By Bryan Calandrelli, Niagara Region Editor
I recently made my first visit to the region's newest winery, Black Willow Winery, in Burt. The tasting room for is housed in a newly renovated barn that sits right on Lake Road (Rt. 18) less than a mile from the southern shore of Lake Ontario.
There isn't an adjacent vineyard yet, but with all the orchards surrounding the property, it has the quaint rural feel that you associate with wine country.
Once inside, I was immediately impressed with the crisp and delicate nature of the whites. With grapes sourced from Cayuga Lake, the chardonnay was lightly oaked, with clean citrus and pear aromas. There were subtle toasty notes, but overall, this lived up to it’s billing as a “lightly oaked” wine.
The Trilogy White picked up right where the Chardonnay left off, with clean flavors of tropical fruit and spice. It's a blend of gewurtztraminer, cayuga and riesling and was soft, subdued and balanced. It too was sourced from Cayuga Lake.
The first red I tried was cabernet franc, and though I was ultimately disappointed from an exaggerated push of fruit (likely from some oxidation), the un-oaked black cherry notes will most likely still appeal to many customers who don’t fuss over volatility. The Trilogy Red had a hint of oxidation, thanks in part to the blend consisting of likely the same cabernet franc with Chancellor and cabernet sauvignon,Yet its aroma of bright cherry fruit was reminiscent of Swedish Fish candy.
Just as expected, there were a few native wines on the list and the first was actually pretty restrained. Bare Cat Blush, named after the owner’s love of hairless cats, is a Catawba-based blush that doesn’t venture into “sweet for sweet’s sake” territory. Its aroma is a dead ringer for Pez, and it has just enough grapey flavor to appeal to the native grape lovers.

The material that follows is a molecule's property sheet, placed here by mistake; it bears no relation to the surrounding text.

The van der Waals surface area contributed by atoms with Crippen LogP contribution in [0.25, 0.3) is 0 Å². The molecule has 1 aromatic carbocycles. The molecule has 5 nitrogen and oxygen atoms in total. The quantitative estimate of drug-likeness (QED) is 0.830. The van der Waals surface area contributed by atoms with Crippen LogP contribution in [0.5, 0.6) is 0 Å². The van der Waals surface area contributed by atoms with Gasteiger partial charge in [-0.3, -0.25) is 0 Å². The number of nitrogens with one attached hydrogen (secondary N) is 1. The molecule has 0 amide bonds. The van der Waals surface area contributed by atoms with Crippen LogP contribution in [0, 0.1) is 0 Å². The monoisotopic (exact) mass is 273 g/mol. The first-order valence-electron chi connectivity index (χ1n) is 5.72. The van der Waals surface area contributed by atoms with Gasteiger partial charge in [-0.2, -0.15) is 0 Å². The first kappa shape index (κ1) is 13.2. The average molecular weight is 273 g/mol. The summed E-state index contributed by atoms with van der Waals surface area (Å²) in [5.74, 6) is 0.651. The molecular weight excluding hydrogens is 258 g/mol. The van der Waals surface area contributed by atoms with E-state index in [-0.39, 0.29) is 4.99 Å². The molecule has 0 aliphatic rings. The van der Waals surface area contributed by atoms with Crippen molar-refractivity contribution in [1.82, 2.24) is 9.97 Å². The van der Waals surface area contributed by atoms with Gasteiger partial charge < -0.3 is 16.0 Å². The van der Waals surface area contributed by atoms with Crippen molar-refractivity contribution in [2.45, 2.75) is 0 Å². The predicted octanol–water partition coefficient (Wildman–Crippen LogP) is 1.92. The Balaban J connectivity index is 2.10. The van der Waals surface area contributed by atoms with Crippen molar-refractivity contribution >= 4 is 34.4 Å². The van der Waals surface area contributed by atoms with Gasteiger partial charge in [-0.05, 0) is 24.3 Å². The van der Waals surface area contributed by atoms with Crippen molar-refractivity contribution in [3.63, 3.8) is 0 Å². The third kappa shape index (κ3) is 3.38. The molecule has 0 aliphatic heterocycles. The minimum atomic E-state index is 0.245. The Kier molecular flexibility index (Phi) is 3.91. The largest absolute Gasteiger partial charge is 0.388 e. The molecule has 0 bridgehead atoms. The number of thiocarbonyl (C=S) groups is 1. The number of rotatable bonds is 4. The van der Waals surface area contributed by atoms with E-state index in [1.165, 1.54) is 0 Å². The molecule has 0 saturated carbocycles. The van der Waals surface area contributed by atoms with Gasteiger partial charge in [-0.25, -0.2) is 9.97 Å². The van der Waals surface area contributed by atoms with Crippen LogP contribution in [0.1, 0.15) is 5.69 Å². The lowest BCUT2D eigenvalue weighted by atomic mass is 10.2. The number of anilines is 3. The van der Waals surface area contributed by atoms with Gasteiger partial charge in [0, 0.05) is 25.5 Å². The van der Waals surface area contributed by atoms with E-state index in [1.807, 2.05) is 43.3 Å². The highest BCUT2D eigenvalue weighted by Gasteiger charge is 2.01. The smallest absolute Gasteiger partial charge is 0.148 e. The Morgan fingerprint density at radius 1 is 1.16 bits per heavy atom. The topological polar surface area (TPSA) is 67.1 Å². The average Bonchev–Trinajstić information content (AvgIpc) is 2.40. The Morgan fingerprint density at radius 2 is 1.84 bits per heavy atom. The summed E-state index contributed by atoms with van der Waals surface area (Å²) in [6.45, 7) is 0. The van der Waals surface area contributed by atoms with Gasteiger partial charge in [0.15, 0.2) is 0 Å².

Black Widow Berry is a blend of concord and blackberry extract. Interestingly enough the tasting room staff encourages you to eat a Junior Mint before tasting it, which goes against any instinct I have but actually works with this 7% RS wine.
But what probably got me most excited was getting to taste the winery’s soon-to-be released meads while owner and winemaker Cynthia Chamberlain showed me the production area. Black Willow’s meads, otherwise known as honey wines, are sourced from local honey and fermented dry. These wines were unlike any I’ve tasted in Niagara.
The Odin Nectar was diluted to 24 brix and fermented dry with aromas that I would normally associate with beer: citrus, pulp and banana. It also reminded me of skin-fermented white-grape wines on the palate.
Chamberlain revealed that this one will be sweetened slightly by adding honey back to the wine before bottling.
Finally, the wine that rocked my palate was an experimental product called Nordic Fire. This mead was made from pepper-infused honey, giving it a pleasant citrus and white pepper nose and red-hot fireball pepper packed flavor on the palate. Chamberlain said that the actual wine should not have as much alcohol as it really brings out the heat but I actually really liked it.
Even though the winery isn’t offering any locally grown wines yet, Chamberlain made clear her intentions of planting vines.
“We’re still determining what we can plant here given that we are so close to the lakeshore, we don’t get the warmth that they get further inland,” she says. “We’d like to plant something different and something we know will ripen.”
No matter what they decide to put in the ground it’s exciting to see a new winery with intentions of making all their wines in house with their own hands, even being as bold to be the first ones to make and sell mead on the trail. As far as location goes, they couldn’t be in a better area. The lakeshore between Wilson and Olcott, NY is beautiful and it’s great to see Black Willow bringing more people out to this area.